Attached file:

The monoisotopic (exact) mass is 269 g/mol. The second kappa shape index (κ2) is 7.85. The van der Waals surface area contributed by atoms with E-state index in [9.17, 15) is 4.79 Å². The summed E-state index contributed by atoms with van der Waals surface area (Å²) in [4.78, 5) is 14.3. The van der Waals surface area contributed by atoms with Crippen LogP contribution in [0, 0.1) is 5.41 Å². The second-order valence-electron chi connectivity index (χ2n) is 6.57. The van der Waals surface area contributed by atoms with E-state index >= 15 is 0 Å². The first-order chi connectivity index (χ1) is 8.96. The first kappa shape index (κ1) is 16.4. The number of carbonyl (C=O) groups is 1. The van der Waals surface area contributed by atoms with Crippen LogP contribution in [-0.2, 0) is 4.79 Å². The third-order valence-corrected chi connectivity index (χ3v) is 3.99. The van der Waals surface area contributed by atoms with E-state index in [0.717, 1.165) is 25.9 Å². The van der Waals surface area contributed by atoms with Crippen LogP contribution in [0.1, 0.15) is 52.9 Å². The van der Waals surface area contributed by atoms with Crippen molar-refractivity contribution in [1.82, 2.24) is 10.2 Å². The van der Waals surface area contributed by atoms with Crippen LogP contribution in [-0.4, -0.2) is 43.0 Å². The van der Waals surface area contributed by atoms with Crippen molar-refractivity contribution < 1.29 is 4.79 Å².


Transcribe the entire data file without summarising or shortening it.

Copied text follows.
The monoisotopic (exact) mass is 269 g/mol. The second kappa shape index (κ2) is 7.85. The van der Waals surface area contributed by atoms with E-state index in [9.17, 15) is 4.79 Å². The summed E-state index contributed by atoms with van der Waals surface area (Å²) in [4.78, 5) is 14.3. The van der Waals surface area contributed by atoms with Crippen LogP contribution in [0, 0.1) is 5.41 Å². The second-order valence-electron chi connectivity index (χ2n) is 6.57. The van der Waals surface area contributed by atoms with E-state index >= 15 is 0 Å². The first-order chi connectivity index (χ1) is 8.96. The first kappa shape index (κ1) is 16.4. The number of carbonyl (C=O) groups is 1. The van der Waals surface area contributed by atoms with Crippen LogP contribution in [-0.2, 0) is 4.79 Å². The third-order valence-corrected chi connectivity index (χ3v) is 3.99. The van der Waals surface area contributed by atoms with E-state index in [0.717, 1.165) is 25.9 Å². The van der Waals surface area contributed by atoms with Crippen LogP contribution in [0.1, 0.15) is 52.9 Å². The van der Waals surface area contributed by atoms with Crippen molar-refractivity contribution in [1.82, 2.24) is 10.2 Å². The van der Waals surface area contributed by atoms with Crippen LogP contribution in [-0.4, -0.2) is 43.0 Å². The van der Waals surface area contributed by atoms with Crippen molar-refractivity contribution < 1.29 is 4.79 Å².